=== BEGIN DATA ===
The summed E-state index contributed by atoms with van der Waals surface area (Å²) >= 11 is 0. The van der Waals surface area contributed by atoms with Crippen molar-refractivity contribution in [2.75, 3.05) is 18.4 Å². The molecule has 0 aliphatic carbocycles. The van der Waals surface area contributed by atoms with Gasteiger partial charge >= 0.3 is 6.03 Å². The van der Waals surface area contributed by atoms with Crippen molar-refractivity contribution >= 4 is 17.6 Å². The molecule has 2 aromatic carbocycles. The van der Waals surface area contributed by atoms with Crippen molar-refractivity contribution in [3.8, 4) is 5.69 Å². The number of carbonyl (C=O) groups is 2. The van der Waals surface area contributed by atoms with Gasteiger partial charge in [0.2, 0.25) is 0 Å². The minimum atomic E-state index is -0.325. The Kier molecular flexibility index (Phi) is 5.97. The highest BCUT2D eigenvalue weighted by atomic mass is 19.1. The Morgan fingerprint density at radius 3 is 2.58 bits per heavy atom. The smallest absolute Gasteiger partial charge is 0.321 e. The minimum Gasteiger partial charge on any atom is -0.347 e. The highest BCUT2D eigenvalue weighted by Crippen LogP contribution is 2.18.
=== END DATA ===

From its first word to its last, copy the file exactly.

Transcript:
The summed E-state index contributed by atoms with van der Waals surface area (Å²) >= 11 is 0. The van der Waals surface area contributed by atoms with Crippen molar-refractivity contribution in [2.75, 3.05) is 18.4 Å². The molecule has 0 aliphatic carbocycles. The van der Waals surface area contributed by atoms with Gasteiger partial charge >= 0.3 is 6.03 Å². The van der Waals surface area contributed by atoms with Crippen molar-refractivity contribution >= 4 is 17.6 Å². The molecule has 2 aromatic carbocycles. The van der Waals surface area contributed by atoms with Crippen molar-refractivity contribution in [3.8, 4) is 5.69 Å². The number of carbonyl (C=O) groups is 2. The van der Waals surface area contributed by atoms with Gasteiger partial charge in [0.2, 0.25) is 0 Å². The minimum atomic E-state index is -0.325. The Kier molecular flexibility index (Phi) is 5.97. The highest BCUT2D eigenvalue weighted by atomic mass is 19.1. The Morgan fingerprint density at radius 3 is 2.58 bits per heavy atom. The smallest absolute Gasteiger partial charge is 0.321 e. The minimum Gasteiger partial charge on any atom is -0.347 e. The highest BCUT2D eigenvalue weighted by Crippen LogP contribution is 2.18.